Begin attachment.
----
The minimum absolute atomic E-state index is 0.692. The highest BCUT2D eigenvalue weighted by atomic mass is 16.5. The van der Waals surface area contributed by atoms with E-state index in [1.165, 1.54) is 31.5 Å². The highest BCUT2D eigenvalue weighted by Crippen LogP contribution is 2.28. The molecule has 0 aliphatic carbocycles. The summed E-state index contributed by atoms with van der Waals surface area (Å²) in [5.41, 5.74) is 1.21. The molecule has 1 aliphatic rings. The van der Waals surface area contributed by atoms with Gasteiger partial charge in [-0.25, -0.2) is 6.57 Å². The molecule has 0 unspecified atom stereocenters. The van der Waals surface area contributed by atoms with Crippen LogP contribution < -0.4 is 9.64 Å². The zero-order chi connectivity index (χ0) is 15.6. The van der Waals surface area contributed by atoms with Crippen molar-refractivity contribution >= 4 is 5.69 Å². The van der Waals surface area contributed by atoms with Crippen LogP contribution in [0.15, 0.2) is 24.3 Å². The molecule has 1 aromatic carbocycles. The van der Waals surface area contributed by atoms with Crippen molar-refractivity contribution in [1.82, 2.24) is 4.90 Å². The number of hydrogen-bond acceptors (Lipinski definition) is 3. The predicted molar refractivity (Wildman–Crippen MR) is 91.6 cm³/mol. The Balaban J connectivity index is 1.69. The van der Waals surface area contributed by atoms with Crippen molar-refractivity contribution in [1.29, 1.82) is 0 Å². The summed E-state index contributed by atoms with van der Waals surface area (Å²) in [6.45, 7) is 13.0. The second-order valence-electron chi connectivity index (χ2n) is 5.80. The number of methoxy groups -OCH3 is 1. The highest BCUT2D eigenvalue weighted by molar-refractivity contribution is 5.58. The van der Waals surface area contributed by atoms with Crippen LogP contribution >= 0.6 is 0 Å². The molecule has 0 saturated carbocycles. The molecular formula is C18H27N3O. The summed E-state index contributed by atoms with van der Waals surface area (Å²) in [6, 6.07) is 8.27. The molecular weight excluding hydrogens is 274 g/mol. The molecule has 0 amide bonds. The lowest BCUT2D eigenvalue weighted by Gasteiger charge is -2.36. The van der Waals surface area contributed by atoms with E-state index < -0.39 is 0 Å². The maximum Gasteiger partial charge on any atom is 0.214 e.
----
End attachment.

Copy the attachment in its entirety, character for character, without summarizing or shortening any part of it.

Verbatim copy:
The minimum absolute atomic E-state index is 0.692. The highest BCUT2D eigenvalue weighted by atomic mass is 16.5. The van der Waals surface area contributed by atoms with E-state index in [1.165, 1.54) is 31.5 Å². The highest BCUT2D eigenvalue weighted by Crippen LogP contribution is 2.28. The molecule has 0 aliphatic carbocycles. The summed E-state index contributed by atoms with van der Waals surface area (Å²) in [5.41, 5.74) is 1.21. The molecule has 1 aliphatic rings. The van der Waals surface area contributed by atoms with Gasteiger partial charge in [-0.25, -0.2) is 6.57 Å². The molecule has 0 unspecified atom stereocenters. The van der Waals surface area contributed by atoms with Crippen LogP contribution < -0.4 is 9.64 Å². The zero-order chi connectivity index (χ0) is 15.6. The van der Waals surface area contributed by atoms with Crippen molar-refractivity contribution >= 4 is 5.69 Å². The van der Waals surface area contributed by atoms with Crippen LogP contribution in [0.15, 0.2) is 24.3 Å². The molecule has 1 aromatic carbocycles. The van der Waals surface area contributed by atoms with Crippen molar-refractivity contribution in [1.82, 2.24) is 4.90 Å². The number of hydrogen-bond acceptors (Lipinski definition) is 3. The predicted molar refractivity (Wildman–Crippen MR) is 91.6 cm³/mol. The Balaban J connectivity index is 1.69. The van der Waals surface area contributed by atoms with Crippen molar-refractivity contribution in [1.29, 1.82) is 0 Å². The summed E-state index contributed by atoms with van der Waals surface area (Å²) in [6.45, 7) is 13.0. The second-order valence-electron chi connectivity index (χ2n) is 5.80. The number of methoxy groups -OCH3 is 1. The highest BCUT2D eigenvalue weighted by molar-refractivity contribution is 5.58. The van der Waals surface area contributed by atoms with Crippen LogP contribution >= 0.6 is 0 Å². The molecule has 0 saturated carbocycles. The molecular formula is C18H27N3O. The summed E-state index contributed by atoms with van der Waals surface area (Å²) in [6, 6.07) is 8.27. The molecular weight excluding hydrogens is 274 g/mol. The molecule has 0 amide bonds. The lowest BCUT2D eigenvalue weighted by Gasteiger charge is -2.36. The van der Waals surface area contributed by atoms with E-state index < -0.39 is 0 Å². The maximum Gasteiger partial charge on any atom is 0.214 e.